Archive for November 2011

PARASITES.   Leave a comment

Bed bug

An organism that lives on or within another organism, called the host, and that gains its sustenance from the host organism is known as a parasite. Parasites occur among all the major groups of living things. There are parasitic fishes for example, the lamprey, which attaches itself to other fishes and sucks their body fluids. There are many parasitic arthropods, including fleas, lice, biting flies, and mosquitoes.

Many worms are parasitic. Some live in their host’s digestive tract and feed on the food that passes through. Some attach to the intestinal wall and suck the host’s blood. Some, such as those that cause trichinosis, enter the host through the digestive tract and then burrow into the tissues of the entire body. Some also parasitism plants.

Many fungi are parasitic. The rusts are fungi that are responsible for many diseases of major food plants. Parasitic bacteria are responsible for diseases ranging in severity from acne and tooth decay to such major plagues as the Black Death.

The viruses are unique in that they are all parasitic. They are the smallest of the parasites and may enter the host through the respiratory system or may be spread through sexual contact.


 As originally defined, parasites included any organisms that live by drawing food from a host organism. Defined in this broad way, parasitism included relationships that ranged from benign to harmful and even fatal to the host. The term parasitosis was later developed to describe those forms of parasitism that injure the host, and today the term symbiosis describes benign or even mutually beneficial associations between organisms.

Effects on the host. A parasite’s effect on its host is determined by various factors. Many parasites, for example, do not reproduce in their hosts, or reproduce only to a limited degree. Such parasites, including many parasitic worms, produce eggs that enter another host before they develop. The damage done by such parasites depends in part on the number of parasites in the host, known as the host’s parasite burden. Many hosts can carry a light parasite burden that is, they can support a small number of parasites and suffer no ill effects. A heavy parasite burden, however, may cause severe injury to the host.

In the case of parasites that may undergo unlimited reproduction in their hosts for example, the protozoans, bacteria, and viruses the factors determining the final effect on the host can be quite complicated. The ability of the hosts’ natural defences to destroy the parasites often plays a major role. Very young, old, or weak hosts that have limited defences may be severely harmed by large parasite populations that are able to develop unchecked.

Varieties. Parasites are commonly described in terms of their relationships to their hosts. Parasites that remain on the outer surfaces of their hosts are called ectoparasites. Parasitic arthropods are usually ectoparasites. Endoparasites are parasites that live within the bodies of their hosts. The various parasitic worms that live within the hosts’ digestive tracts are endoparasites. Many endoparasites actually dwell within the tissues of their hosts, not just in the cavities of the hollow organs. The bacterium Mycobacterium tuberculosis, the most common cause of human tuberculosis, lives within the cells of the lung tissues.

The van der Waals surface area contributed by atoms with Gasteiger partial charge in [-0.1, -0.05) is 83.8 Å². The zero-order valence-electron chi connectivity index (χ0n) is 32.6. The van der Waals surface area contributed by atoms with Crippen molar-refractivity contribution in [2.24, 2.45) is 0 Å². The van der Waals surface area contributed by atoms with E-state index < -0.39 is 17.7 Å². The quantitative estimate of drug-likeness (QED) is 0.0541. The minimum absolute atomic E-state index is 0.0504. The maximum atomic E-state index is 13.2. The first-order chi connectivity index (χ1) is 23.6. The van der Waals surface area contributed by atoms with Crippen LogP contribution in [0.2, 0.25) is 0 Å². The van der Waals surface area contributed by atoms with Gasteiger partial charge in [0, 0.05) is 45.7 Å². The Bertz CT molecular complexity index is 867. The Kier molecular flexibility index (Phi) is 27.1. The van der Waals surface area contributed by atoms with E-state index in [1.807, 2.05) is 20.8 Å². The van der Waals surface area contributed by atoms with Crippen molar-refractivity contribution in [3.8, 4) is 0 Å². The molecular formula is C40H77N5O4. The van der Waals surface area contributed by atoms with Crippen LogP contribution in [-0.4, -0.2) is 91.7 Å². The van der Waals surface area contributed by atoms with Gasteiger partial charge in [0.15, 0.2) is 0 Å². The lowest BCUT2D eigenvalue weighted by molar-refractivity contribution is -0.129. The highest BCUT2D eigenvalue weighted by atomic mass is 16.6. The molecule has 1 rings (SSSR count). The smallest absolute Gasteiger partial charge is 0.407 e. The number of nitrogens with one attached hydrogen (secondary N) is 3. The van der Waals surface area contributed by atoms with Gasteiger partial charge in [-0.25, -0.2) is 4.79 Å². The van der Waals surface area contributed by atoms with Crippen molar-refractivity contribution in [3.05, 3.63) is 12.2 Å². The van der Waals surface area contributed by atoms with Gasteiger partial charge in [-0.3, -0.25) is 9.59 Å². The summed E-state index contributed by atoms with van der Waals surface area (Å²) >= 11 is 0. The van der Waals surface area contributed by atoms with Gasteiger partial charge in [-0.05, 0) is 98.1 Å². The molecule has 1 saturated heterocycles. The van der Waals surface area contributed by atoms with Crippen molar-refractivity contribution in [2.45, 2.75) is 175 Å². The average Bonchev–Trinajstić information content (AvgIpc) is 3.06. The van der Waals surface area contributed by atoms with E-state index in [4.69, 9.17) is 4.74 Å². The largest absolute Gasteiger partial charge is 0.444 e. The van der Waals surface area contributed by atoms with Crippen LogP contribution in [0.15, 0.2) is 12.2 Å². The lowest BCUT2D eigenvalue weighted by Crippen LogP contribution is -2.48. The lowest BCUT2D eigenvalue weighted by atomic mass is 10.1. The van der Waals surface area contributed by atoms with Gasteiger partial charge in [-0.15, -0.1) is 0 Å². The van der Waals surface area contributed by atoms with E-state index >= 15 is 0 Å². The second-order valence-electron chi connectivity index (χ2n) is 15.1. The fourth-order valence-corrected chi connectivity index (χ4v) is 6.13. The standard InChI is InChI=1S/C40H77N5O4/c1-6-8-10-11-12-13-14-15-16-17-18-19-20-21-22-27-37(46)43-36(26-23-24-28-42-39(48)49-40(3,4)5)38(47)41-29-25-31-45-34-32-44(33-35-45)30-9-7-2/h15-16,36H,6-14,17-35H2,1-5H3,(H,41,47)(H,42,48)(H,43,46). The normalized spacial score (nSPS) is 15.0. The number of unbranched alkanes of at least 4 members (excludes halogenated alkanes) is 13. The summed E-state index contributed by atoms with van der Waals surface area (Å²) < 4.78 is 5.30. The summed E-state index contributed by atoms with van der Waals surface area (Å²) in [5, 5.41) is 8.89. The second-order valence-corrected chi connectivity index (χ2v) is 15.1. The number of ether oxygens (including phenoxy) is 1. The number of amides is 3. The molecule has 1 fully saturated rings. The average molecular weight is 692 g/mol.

Bedbug, a small, flat, bloodsucking insect (Cimex lectularius), of reddish-brown colour, of order Hemiptera, family Cimicidae; is parasitic on humans.

Parasites may be permanent or temporary residents in or on their hosts. The bedbug is a temporary parasite. It crawls onto its host to feed and then returns to its hiding place, where it spends most of its life. The flatworm that causes a form of human schistosomiasis is a permanent parasite. Once it enters a host’s body, it remains there until it dies.

Some organisms can live either as parasites or as free-living forms; they are called facultative parasites. For example, the free-living protozoan Naegleria fowleri, which occurs in streams and lakes around the world, can cause infection of the brain after it enters the noses of swimmers. Other organisms, called obligate parasites, can live only a parasitic existence. Plasmodium falciparum, an organism responsible for a form of human malaria, is an obligate parasite.

Autoecious parasites are parasites that complete their life cycles within a single host. Many parasites, however, have quite complex life cycles and may require more than one host. In some cases the immature stages of the parasite develop in one host, and maturation and sexual development occur in a second host. Hosts in which the immature stages of the parasite develop are referred to as intermediate hosts. Parasites that require two or more hosts to complete their life cycles are referred to as heteroecious.

Malaria, disease consisting usually of successive chill, fever, and “intermission” or period of normality.

The pattern of having more than one host can sometimes provide parasites with a means of spreading. The protozoan that causes malaria has two hosts: humans and certain other animals, and anopheles mosquitoes. Asexual reproduction occurs in infected humans and animals, and sexual maturation, fertilization, and reproduction occur in infected mosquitoes. The protozoans depend on the mosquito to transmit them from one human host to another.